Open Access

A pilot study of an in-vitro bovine trachea model of the effect of continuous positive airway pressure breathing on airway surface liquid

BioMedical Engineering OnLine201413:12

https://doi.org/10.1186/1475-925X-13-12

Received: 11 November 2013

Accepted: 3 February 2014

Published: 6 February 2014

Abstract

Background

Continuous positive air pressure (CPAP) users frequently report troublesome symptoms of airway dryness and nasal congestion. Clinical investigations have demonstrated that supplementary humidification reduces these symptoms but the reason for their occurrence remains unexplained. Investigations using human computational air-conditioning models are unable to reproduce or quantify the apparent airway drying experienced during CPAP therapy. The purpose of this study was to determine whether augmented air pressures change overall mucosal airway surface liquid (ASL) water supply and, if so, the extent of this effect.

Method

In an original in vitro experimental set up, maximal ASL supply was determined in whole bovine trachea when exposed to simulated tidal breathing stresses over a range of air pressures.

Results

At ambient pressure, the maximal supply of ASL was found to compare well to previously published data (31.2 μl/cm2.hr). CPAP pressures from 5 cm H2O above ambient were found to reduce ASL supply by 22%. Statistical analysis (n = 8) showed a significant difference existed between the ambient and CPAP results (p < 0.0001), and that there was no significant variation between all pressurized results (p = 0.716).

Conclusions

These findings provide preliminary data that ASL supply is reduced by CPAP therapy which may explain the airway drying symptoms associated with this therapy.

Keywords

Continuous positive air-pressure Heated humidification Airway surface liquid Mucosal water flux Nasopharyngeal side-effects Upper airway

Background

Many obstructive sleep apnea (OSA) patients receiving continuous positive airway pressure (CPAP) therapy report troublesome symptoms associated with airway drying. These are most commonly experienced in the nose and range from dryness, crusting, and congestion to sneezing, rhinorrhea and itching [15]. Heated humidification is used to manage these symptoms and improve patient comfort [6], however treatment compliance is not necessarily improved [7]. Despite the common use of supplementary humidification, the reason(s) why breathing ambient air at slightly elevated pressures might cause nasal drying are currently inconclusive.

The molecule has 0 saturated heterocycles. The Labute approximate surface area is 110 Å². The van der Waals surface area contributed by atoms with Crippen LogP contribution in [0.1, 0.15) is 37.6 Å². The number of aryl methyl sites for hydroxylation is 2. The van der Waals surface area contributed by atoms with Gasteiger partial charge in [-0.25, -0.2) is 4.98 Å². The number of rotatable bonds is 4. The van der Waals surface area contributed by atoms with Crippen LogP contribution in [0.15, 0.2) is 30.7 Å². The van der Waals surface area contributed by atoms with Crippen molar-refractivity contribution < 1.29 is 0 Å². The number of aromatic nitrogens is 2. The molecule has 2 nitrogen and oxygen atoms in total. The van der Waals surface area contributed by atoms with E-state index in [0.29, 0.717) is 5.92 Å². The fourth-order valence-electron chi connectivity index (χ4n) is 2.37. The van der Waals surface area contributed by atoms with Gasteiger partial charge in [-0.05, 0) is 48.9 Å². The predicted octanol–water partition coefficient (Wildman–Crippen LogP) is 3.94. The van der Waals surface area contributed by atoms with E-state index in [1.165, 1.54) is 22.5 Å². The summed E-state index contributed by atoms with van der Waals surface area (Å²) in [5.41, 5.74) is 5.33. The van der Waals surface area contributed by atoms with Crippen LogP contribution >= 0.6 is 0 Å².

Previously, nasal symptoms when using a CPAP nasal mask have been attributed to unidirectional airflow created by mouth leaks [8, 9]. This situation potentially creates high rates of nasal air inflow, which are sustained throughout the breath cycle. Nasal mucosal rewetting through condensation during exhalation is reduced. Although mouth leaks could potentially dry the airway mucosa, symptoms of airway drying still occur when leaks are absent [10]. Nasal mucosal drying may also cause nasal congestion through the release of vasoactive amines and leukotrienes. These inflammatory mediators increase superficial mucosal blood flow, which leads to engorgement of deeper capacitance vessels that cause increased nasal resistance to airflow [11]. With nasal congestion being frequently cited as the main cause of poor adherence to CPAP therapy [6], mucosal drying is commonly relieved through the use of supplementary humidification in an attempt to improve treatment compliance.

The airway surface liquid (ASL) lining the upper respiratory tract has an essential role in heat and moisture exchange, as well as having an important role in airway defense. The ASL lining the respiratory tract comprises two distinct layers [12]. The airway lumen is lined with a mucus layer containing mucins secreted from goblet cells and glands. This layer is designed to trap and clear inhaled foreign material. Both mucin composition and “hydration” state influence the viscoelastic properties of this layer, which consists largely of water (97%). Behind the mucus is the pericilial layer (PCL) in which the cilia beat, causing the mucus layer to be transported for clearance. The PCL was considered a thin, low-viscosity, aqueous layer, however recently this layer has been shown to have a macromolecular glycoconjugate structure with a higher density than the mobile gel layer above [13]. This dense network is attached to the epithelial surface.